Pepsi and Coke spent years fighting each other over cola. Lately, though, the two have been taking different paths when it comes to selling beverages to pandemic-weary consumers.
Coca-Cola jumped into hard seltzer on Tuesday, announcing a partnership with Molson Coors that will bring an alcoholic version of its Topo Chico hard seltzer to the US in 2021. But PepsiCo doesn't have any plans to follow suit, CEO Ramon Laguarta said Thursday during an earnings call.
Instead, PepsiCo is devoting its "100% focus" to its plan for energy drinks, he said in response when an analyst asked him whether PepsiCo would also break into hard seltzer.
Laguarta pointed to PepsiCo's work on energy drinks, including its acquisition of Rockstar, a distribution agreement with Bang Energy, both of which it announced earlier this year and is still integrating into its business. Those, along with its Mountain Dew- and Starbucks-branded beverages, are a top emerging category for the company, he said.
"Those four big pillars, that's taking a lot of our focus, and that's going to be our priority, especially in 2021," he said.
PepsiCo's focus on energy drinks during the pandemic marks a different path from Coca-Cola, though both categories have been growing steadily during the pandemic.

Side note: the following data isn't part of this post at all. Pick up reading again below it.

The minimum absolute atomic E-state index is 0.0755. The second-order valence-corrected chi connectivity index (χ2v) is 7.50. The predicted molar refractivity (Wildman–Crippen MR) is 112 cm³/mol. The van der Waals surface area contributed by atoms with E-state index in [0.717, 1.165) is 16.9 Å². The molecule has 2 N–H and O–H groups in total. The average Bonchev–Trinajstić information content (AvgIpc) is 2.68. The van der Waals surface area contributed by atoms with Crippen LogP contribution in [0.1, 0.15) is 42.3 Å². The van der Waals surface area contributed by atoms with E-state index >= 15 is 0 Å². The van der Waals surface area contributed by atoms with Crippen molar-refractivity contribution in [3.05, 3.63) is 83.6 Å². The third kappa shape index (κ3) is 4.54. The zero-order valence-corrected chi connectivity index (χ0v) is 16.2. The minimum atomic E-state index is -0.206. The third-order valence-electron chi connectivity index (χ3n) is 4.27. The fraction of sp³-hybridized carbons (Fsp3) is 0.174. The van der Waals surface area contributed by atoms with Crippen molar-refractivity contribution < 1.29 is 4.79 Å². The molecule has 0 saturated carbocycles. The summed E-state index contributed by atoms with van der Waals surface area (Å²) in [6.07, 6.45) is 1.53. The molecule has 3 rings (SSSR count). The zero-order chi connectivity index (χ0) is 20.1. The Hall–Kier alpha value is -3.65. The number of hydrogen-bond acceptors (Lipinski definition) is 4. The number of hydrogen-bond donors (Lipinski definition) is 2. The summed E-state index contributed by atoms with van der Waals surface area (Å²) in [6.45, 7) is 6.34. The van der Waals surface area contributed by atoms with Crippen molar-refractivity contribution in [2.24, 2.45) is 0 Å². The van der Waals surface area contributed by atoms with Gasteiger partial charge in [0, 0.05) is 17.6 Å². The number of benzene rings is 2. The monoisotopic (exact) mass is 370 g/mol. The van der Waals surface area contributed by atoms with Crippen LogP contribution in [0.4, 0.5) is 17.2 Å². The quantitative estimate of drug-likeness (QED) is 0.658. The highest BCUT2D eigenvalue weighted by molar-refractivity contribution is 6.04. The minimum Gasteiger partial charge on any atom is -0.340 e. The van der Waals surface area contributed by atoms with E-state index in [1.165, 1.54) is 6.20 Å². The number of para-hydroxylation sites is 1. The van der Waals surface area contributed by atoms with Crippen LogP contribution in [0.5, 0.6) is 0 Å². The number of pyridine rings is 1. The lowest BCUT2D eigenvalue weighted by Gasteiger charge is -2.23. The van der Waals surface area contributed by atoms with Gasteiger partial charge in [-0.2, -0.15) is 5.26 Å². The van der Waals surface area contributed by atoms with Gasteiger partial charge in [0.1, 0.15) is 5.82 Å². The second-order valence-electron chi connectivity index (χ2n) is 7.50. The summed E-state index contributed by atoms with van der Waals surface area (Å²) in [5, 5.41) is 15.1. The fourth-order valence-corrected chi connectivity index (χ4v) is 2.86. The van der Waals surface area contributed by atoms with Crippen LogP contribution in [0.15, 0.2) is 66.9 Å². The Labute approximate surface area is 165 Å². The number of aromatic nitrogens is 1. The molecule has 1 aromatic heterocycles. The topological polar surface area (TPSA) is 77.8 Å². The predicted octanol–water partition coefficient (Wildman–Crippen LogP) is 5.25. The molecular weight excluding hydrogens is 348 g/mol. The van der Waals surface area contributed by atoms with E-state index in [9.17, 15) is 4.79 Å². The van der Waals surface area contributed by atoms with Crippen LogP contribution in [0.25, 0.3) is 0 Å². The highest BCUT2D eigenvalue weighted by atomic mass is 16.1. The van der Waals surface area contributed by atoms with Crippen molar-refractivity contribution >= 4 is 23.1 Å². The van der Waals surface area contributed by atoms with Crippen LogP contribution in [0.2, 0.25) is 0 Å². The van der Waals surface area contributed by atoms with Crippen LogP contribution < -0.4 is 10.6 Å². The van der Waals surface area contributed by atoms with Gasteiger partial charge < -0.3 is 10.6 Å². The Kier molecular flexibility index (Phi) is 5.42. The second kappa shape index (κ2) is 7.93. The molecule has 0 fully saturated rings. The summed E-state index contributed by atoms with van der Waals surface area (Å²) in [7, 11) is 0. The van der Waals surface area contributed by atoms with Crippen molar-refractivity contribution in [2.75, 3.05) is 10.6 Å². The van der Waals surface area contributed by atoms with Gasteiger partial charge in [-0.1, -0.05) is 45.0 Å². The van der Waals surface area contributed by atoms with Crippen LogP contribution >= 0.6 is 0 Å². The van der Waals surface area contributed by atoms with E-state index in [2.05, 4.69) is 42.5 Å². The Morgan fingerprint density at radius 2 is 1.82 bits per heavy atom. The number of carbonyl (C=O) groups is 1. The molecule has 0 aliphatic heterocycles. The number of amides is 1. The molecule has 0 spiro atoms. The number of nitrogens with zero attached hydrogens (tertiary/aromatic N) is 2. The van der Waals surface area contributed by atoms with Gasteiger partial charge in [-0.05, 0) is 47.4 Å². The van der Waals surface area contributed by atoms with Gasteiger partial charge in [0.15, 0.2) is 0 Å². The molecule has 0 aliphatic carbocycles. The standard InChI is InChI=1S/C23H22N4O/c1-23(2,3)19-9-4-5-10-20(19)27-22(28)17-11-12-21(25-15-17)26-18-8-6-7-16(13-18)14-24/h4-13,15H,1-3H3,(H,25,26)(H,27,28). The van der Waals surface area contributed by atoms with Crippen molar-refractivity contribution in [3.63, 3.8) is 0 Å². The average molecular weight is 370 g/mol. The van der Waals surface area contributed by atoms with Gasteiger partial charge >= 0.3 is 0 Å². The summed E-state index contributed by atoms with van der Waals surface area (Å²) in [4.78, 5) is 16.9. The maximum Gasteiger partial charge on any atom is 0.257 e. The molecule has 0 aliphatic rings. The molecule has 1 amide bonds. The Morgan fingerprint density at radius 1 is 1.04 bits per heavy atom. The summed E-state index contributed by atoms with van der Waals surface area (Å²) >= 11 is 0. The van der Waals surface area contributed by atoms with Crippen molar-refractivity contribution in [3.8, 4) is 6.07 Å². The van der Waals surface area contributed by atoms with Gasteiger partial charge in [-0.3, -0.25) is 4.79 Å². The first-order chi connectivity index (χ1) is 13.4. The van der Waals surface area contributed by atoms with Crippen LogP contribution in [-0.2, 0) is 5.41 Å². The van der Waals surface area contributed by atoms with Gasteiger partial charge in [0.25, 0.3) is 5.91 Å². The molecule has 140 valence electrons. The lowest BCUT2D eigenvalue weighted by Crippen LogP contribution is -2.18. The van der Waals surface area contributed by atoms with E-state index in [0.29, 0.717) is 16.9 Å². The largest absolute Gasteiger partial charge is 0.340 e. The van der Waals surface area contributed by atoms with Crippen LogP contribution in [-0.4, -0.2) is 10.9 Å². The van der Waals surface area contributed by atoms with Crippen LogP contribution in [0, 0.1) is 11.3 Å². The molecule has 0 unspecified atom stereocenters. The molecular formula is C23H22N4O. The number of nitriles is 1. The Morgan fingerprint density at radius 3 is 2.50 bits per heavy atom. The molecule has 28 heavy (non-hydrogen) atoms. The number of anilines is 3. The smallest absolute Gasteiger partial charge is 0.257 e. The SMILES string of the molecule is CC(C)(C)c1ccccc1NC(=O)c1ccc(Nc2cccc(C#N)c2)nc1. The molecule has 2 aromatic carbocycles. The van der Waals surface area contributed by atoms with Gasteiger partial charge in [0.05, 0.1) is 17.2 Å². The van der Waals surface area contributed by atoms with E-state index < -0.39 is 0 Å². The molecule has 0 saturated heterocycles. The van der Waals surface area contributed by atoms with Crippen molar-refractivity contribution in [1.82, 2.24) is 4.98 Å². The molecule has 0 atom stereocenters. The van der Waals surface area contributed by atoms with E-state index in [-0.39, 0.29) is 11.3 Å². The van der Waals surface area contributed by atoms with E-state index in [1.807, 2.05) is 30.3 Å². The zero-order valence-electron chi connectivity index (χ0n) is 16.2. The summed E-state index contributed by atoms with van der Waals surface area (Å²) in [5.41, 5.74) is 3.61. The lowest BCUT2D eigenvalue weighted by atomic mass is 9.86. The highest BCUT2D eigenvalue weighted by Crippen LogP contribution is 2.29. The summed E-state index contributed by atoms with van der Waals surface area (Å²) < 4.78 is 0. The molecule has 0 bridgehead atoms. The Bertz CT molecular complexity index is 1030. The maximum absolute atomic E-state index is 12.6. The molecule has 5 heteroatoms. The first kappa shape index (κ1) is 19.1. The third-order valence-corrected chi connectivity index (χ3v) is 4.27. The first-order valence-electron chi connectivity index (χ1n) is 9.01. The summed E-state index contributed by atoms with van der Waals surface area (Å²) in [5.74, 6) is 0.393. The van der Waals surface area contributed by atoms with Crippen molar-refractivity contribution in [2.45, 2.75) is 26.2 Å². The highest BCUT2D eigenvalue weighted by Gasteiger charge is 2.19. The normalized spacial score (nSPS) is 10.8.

Sales of energy drinks at PepsiCo grew at a "double-digit" rate during the third quarter, the company said Thursday. And while Molson and Coke have yet to launch Topo Chico hard seltzer, data from Nielsen shows that consumers have continued to buy similar drinks at retailers.
Laguarta likened hard seltzer to short-term beverage trends. "A couple of years ago, it was CBD, now it's more alcohol," Laguarta said. "So we get a lot of opportunities in front of us."
PepsiCo would also face challenges navigating the US's regulated system of alcohol distribution, Laguarta said, referring to the separation between brewers, distributors and consumer-facing sellers. Coca-Cola's Tuesday agreement relies heavily on Molson Coors's distribution network, which it already uses to sell beverages such as Miller High Life and Crispin cider.
"Given the three-tiered system, it's not obvious how you capture a lot of value," he said.
Consumers continued to buy a wide range of PepsiCo's beverages and snacks during the third quarter, pushing the company's revenue 5% higher to $18.09 billion and above the consensus estimate compiled by S&P Capital IQ.
Changes in consumers' day-to-day lives made many of those gains possible, Laguarta said. "People are embracing daily routines of exercising," he told analysts. "That helps the sports drink category and, obviously, Gatorade as a leader in that category."